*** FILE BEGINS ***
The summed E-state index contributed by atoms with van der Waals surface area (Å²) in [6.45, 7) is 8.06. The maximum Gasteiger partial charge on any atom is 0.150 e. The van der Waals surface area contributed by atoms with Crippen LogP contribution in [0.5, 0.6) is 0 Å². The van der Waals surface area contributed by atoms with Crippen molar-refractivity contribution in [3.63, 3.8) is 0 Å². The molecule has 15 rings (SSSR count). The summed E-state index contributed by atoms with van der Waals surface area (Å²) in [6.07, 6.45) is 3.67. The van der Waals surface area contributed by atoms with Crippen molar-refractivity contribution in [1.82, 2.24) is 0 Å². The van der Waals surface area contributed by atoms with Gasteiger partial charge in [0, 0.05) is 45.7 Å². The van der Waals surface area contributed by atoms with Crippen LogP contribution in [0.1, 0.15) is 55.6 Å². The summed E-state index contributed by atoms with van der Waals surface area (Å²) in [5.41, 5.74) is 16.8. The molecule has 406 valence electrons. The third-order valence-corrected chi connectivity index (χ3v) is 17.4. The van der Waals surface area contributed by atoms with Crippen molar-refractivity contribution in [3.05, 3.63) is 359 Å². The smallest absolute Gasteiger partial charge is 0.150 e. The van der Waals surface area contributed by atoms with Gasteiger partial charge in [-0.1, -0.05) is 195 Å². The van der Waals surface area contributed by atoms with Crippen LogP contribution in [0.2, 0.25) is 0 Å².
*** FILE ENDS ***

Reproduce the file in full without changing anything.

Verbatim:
The summed E-state index contributed by atoms with van der Waals surface area (Å²) in [6.45, 7) is 8.06. The maximum Gasteiger partial charge on any atom is 0.150 e. The van der Waals surface area contributed by atoms with Crippen LogP contribution in [0.5, 0.6) is 0 Å². The van der Waals surface area contributed by atoms with Crippen molar-refractivity contribution in [3.63, 3.8) is 0 Å². The molecule has 15 rings (SSSR count). The summed E-state index contributed by atoms with van der Waals surface area (Å²) in [6.07, 6.45) is 3.67. The van der Waals surface area contributed by atoms with Crippen molar-refractivity contribution in [1.82, 2.24) is 0 Å². The van der Waals surface area contributed by atoms with Gasteiger partial charge in [0, 0.05) is 45.7 Å². The van der Waals surface area contributed by atoms with Crippen LogP contribution in [0.1, 0.15) is 55.6 Å². The summed E-state index contributed by atoms with van der Waals surface area (Å²) in [5.41, 5.74) is 16.8. The molecule has 406 valence electrons. The third-order valence-corrected chi connectivity index (χ3v) is 17.4. The van der Waals surface area contributed by atoms with Crippen molar-refractivity contribution in [3.05, 3.63) is 359 Å². The smallest absolute Gasteiger partial charge is 0.150 e. The van der Waals surface area contributed by atoms with Gasteiger partial charge in [-0.1, -0.05) is 195 Å². The van der Waals surface area contributed by atoms with Crippen LogP contribution in [0.2, 0.25) is 0 Å².